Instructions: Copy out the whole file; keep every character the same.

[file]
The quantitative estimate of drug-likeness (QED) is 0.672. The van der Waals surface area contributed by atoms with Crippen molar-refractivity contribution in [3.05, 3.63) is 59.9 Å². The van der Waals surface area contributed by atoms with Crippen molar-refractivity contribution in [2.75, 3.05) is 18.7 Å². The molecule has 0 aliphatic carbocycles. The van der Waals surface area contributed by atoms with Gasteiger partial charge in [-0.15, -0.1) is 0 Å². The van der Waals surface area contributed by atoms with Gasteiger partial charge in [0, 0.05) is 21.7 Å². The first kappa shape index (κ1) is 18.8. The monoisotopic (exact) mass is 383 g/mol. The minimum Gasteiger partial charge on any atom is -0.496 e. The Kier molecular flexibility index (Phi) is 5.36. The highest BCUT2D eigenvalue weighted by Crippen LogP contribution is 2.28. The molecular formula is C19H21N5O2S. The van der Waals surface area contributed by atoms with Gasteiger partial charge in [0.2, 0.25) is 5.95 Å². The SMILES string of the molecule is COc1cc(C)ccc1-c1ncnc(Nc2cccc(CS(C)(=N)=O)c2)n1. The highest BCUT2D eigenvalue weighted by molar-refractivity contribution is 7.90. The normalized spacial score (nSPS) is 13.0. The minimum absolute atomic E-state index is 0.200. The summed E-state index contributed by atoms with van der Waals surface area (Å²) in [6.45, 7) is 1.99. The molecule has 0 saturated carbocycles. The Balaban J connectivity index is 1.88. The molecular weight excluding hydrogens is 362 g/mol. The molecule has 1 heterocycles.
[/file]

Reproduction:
The quantitative estimate of drug-likeness (QED) is 0.672. The van der Waals surface area contributed by atoms with Crippen molar-refractivity contribution in [3.05, 3.63) is 59.9 Å². The van der Waals surface area contributed by atoms with Crippen molar-refractivity contribution in [2.75, 3.05) is 18.7 Å². The molecule has 0 aliphatic carbocycles. The van der Waals surface area contributed by atoms with Gasteiger partial charge in [-0.15, -0.1) is 0 Å². The van der Waals surface area contributed by atoms with Gasteiger partial charge in [0, 0.05) is 21.7 Å². The first kappa shape index (κ1) is 18.8. The monoisotopic (exact) mass is 383 g/mol. The minimum Gasteiger partial charge on any atom is -0.496 e. The Kier molecular flexibility index (Phi) is 5.36. The highest BCUT2D eigenvalue weighted by Crippen LogP contribution is 2.28. The molecular formula is C19H21N5O2S. The van der Waals surface area contributed by atoms with Gasteiger partial charge in [0.2, 0.25) is 5.95 Å². The SMILES string of the molecule is COc1cc(C)ccc1-c1ncnc(Nc2cccc(CS(C)(=N)=O)c2)n1. The highest BCUT2D eigenvalue weighted by molar-refractivity contribution is 7.90. The normalized spacial score (nSPS) is 13.0. The minimum absolute atomic E-state index is 0.200. The summed E-state index contributed by atoms with van der Waals surface area (Å²) in [6.45, 7) is 1.99. The molecule has 0 saturated carbocycles. The Balaban J connectivity index is 1.88. The molecular weight excluding hydrogens is 362 g/mol. The molecule has 1 heterocycles.